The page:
To the editor:
Recently, there have been two reports cited in the Journal-World, if juxtaposed, that say something about the tension and, sometimes, confusion, about gay, lesbian, bisexual and transgendered individuals. On the one hand, there was a report from a Gallup poll done on May 23 that showed for the first time that a majority of those polled said that marriages between same-sex couples should be recognized as valid by the law with the same rights and traditional marriages (53 percent to 45 percent). In 1996, the same kind of polling from Gallup found 68 percent saying that such marriages should not be valid.
Later, it was reported that the pro basketball player Joakim Noah, frustrated by the taunting of a fan, turned to him and bellowed an anti-gay slur. Given what little I know about him (as a public figure) I don’t think that Noah is prejudiced. That isn’t the point, anyway. The point is how easy it is for anti-gay remarks to come tripping off the tongue in a moment of anger or frustration.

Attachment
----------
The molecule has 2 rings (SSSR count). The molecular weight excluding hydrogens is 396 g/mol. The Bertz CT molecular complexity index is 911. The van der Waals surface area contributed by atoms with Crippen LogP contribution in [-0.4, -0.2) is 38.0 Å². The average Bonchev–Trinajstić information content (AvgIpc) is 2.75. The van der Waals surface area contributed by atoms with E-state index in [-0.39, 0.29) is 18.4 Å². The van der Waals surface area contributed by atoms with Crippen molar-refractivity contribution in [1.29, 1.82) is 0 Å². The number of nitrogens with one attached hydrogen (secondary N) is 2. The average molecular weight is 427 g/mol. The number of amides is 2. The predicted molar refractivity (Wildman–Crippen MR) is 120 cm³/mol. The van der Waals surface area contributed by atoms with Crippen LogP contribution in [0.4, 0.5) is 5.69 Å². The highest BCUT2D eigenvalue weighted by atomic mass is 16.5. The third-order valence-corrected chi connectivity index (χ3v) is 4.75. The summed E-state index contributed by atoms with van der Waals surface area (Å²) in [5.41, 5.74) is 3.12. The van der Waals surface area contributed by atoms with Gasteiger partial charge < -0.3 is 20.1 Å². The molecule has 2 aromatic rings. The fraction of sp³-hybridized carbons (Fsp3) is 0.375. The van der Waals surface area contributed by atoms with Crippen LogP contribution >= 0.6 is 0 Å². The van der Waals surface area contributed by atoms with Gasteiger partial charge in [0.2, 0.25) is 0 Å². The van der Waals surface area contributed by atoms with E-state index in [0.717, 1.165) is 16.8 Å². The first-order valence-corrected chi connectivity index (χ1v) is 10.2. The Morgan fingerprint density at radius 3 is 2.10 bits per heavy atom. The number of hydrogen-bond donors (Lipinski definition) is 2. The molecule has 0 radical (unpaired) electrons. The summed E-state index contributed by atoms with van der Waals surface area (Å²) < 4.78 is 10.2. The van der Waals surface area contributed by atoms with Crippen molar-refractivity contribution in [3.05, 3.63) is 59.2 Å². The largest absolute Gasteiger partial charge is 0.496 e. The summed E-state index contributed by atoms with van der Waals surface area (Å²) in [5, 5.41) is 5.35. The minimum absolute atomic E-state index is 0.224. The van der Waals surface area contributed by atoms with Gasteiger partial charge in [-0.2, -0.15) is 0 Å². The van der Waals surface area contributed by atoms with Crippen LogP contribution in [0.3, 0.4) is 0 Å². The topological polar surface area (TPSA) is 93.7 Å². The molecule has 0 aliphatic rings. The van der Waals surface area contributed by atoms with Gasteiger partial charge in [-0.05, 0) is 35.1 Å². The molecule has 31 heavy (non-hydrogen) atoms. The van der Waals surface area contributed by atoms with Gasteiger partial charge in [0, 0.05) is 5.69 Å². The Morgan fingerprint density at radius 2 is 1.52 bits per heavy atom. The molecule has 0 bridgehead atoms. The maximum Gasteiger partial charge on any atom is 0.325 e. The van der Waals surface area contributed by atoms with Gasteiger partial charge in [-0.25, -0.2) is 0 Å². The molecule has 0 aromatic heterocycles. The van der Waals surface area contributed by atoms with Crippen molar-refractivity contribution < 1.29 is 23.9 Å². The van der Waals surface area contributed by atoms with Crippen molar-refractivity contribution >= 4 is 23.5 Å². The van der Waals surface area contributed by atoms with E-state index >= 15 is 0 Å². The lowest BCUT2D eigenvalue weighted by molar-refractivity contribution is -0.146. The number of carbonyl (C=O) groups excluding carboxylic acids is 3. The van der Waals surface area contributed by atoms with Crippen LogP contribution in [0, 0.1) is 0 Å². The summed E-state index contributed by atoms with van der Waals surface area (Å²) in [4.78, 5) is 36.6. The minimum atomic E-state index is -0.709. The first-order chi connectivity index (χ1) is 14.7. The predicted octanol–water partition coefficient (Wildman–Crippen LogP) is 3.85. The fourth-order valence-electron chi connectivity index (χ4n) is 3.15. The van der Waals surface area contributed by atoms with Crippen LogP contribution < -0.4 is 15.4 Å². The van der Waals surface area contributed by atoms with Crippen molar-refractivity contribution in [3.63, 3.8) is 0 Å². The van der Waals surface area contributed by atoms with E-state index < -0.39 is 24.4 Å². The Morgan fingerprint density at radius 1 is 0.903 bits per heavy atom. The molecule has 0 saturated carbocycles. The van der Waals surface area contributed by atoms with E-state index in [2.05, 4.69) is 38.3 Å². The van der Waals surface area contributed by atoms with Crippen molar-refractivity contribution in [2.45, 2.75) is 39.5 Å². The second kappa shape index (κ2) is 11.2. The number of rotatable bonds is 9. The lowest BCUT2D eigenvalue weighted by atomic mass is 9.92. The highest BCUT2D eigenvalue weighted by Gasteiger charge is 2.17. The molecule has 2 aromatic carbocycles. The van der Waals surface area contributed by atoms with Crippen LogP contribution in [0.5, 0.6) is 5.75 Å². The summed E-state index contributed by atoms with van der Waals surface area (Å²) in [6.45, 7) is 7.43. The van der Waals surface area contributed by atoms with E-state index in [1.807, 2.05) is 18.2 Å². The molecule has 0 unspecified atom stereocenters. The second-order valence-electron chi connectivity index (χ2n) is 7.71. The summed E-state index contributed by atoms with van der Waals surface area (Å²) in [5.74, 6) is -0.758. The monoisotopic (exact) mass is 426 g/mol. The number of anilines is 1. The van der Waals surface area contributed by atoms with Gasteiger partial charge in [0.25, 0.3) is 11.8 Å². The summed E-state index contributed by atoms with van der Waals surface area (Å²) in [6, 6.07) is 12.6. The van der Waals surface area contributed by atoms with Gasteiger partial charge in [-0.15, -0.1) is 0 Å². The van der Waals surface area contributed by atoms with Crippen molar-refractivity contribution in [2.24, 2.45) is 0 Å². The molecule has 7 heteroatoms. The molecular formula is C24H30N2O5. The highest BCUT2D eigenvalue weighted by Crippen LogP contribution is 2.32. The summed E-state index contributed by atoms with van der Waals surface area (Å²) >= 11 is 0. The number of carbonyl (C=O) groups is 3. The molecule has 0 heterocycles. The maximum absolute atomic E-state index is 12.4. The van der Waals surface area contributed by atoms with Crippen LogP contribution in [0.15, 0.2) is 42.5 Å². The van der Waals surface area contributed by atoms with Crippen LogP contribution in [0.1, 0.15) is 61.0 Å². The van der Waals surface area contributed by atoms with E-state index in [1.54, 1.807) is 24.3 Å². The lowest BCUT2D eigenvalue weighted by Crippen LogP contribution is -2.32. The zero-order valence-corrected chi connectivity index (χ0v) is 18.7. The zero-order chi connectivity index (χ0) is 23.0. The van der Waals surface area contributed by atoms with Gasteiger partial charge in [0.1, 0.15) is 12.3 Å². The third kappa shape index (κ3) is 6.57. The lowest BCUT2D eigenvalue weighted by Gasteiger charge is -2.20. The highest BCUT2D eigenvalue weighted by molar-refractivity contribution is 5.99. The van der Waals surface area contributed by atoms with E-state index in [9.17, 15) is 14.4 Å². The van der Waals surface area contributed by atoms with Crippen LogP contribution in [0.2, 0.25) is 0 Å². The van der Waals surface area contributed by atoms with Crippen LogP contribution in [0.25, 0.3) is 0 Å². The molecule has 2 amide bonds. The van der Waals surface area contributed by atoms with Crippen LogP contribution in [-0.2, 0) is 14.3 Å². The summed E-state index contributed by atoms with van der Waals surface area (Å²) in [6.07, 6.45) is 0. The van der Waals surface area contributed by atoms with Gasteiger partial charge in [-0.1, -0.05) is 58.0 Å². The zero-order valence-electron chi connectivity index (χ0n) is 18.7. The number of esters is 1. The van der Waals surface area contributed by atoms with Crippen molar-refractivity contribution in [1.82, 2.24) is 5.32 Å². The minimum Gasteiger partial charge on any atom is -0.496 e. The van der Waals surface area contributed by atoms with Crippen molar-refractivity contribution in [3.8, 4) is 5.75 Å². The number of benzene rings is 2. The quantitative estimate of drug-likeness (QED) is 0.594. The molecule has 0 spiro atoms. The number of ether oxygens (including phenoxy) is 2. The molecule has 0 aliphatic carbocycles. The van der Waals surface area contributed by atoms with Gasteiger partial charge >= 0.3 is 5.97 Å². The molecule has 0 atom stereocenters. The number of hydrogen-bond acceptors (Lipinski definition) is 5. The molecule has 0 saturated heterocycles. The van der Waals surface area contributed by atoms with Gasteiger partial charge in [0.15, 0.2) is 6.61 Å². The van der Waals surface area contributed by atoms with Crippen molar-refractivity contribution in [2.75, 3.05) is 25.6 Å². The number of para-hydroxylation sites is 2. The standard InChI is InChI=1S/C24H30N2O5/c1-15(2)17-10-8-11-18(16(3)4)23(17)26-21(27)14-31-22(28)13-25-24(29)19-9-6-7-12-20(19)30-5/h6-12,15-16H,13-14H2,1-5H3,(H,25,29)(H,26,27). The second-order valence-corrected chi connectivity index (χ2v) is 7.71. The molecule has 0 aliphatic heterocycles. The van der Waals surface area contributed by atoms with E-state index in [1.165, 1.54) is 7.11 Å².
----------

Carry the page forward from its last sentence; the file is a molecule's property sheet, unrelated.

As a former faculty adviser to GLBT student groups on two campuses, I can tell you that these kinds of comments, no matter what provoked them, hurt and cause a variety of anguished feelings, including for a few, a tragic kind of self-loathing. For many of these students, just beginning to come to terms with their sexual orientation, such comments can really sting, and they throw an unnecessary monkey wrench into the process of self-development and self-acceptance.